For a second it almost seemed like the US would successfully hold the final section, but a clutch Transcendence from Ryujehong guided Tobi’s Mercy back into the fight, giving him the protection to return two more teammates back to the fight. The resulting fight win gave South Korea the advantage they needed to finish their push in Overtime.
Jamerson breaks down Ryujehong’s 200 IQ Transcendence
The masterful pressure applied by D.VA and Winston gave Jake’s Junkrat enough space to consistently isolate key picks on the US’s attack, powering them through to the home straight with minutes left to spare. As the USA chants began to echo through the arena, the South Koreans managed to pull off a desperate stall despite losing their Mercy, forcing the US off the payload before they could close out the fight. Flow3r’s switch to Junkrat begins to result in too many members lost for the US, and South Korea somehow orchestrated their first map win.
With the score at 1-1, the teams switched on to Hanamura with the US to attack first. Jake once again proved his mettle with some ferocious Junkrat play, leading the way for the US to claim both points with over 5 minutes left to spare. Not one to be shown up by anyone, South Korea responded with Flow3r’s Widowmaker, who casually put on one of the most impressive Widowmaker performances ever for such a high-level competition.
Flow3r dominates on Hanamura with Widowmaker despite his injuries
Coupled with the strategic plays of Mano’s Winston and untouchable Tracer of Saebyeolbe, South Korea also managed to snag the second point, although with less time to spare. A few scrappy fights later would eventually see both teams continuing to trade back and forth, desperately attempted to claim the win. It all came down to each team having one final minute to attempt to break the first point, with the Koreans going first and unable to siege the point. Things initially looked highly promised for the US, but Tobi’s Mercy managed to pull off a clutch Valkyrie to force the draw.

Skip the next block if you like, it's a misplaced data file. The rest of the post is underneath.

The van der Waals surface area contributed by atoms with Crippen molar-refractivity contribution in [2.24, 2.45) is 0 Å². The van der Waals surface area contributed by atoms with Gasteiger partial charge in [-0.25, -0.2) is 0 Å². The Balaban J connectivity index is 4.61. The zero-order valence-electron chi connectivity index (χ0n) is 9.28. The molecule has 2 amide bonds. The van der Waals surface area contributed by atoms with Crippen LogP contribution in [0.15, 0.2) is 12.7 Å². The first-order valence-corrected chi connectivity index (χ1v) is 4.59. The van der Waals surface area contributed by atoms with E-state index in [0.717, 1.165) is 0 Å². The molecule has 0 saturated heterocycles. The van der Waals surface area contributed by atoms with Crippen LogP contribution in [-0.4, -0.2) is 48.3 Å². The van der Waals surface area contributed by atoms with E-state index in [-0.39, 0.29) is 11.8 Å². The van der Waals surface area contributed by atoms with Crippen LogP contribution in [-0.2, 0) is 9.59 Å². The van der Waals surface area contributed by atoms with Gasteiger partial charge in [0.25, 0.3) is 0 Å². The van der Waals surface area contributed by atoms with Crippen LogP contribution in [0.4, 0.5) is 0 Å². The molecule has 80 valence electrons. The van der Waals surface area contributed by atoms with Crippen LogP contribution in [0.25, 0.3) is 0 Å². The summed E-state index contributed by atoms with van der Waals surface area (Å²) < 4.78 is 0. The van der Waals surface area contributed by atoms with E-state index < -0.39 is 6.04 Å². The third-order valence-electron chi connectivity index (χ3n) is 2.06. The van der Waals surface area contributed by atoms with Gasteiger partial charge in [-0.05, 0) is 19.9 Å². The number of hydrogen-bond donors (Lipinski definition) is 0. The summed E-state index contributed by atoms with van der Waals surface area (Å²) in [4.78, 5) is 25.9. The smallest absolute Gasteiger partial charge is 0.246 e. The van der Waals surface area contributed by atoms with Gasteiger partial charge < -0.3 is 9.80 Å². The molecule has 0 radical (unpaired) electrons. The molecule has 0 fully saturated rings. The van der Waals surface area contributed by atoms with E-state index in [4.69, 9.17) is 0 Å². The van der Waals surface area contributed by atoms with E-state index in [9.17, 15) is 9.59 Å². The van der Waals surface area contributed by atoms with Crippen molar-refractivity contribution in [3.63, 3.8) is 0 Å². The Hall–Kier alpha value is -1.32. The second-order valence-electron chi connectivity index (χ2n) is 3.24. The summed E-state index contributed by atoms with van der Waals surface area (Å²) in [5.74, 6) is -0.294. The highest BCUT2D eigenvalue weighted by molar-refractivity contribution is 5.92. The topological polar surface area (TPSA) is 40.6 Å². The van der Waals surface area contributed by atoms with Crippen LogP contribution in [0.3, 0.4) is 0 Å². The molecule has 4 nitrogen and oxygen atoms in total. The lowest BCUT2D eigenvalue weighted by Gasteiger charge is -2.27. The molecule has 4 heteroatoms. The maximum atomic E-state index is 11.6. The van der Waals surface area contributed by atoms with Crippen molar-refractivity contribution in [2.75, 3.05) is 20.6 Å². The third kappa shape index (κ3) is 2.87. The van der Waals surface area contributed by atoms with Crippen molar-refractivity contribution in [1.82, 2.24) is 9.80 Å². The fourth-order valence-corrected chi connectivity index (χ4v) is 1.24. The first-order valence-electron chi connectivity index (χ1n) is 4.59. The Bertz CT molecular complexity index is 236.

A similar struggle was present for the following game on Watchpoint: Gibraltar, with USA once again using the majority of their time attempting to capture the first point. A solid push saw them through towards the end of the second phase, but the stockpiled Korean ultimates proved too much to overcome. South Korea began their attack once again with Flow3r on Widowmaker, who once again proved too much for the American side who quickly conceded the first point. With the momentum from their initial push, Korean took the rest of the map and advanced to match point.
Flow3r crushes Team USA and opens up the first point
For the final time today, Flow3r aimed to write his name into the history books as one of the most versatile Overwatch players in the world, this time controlling the game through his incredibly precise Pharah play. Team USA’s Jake made an impressive stand against him, but the South Koreans once again endured and claimed victory on the first map. As the second map unfolded, some exceptional play from the rest of the Korean squad saw them claim the first capture and hold on to it for the entire game, resulting in their final win of the day, and their place in the semi-final.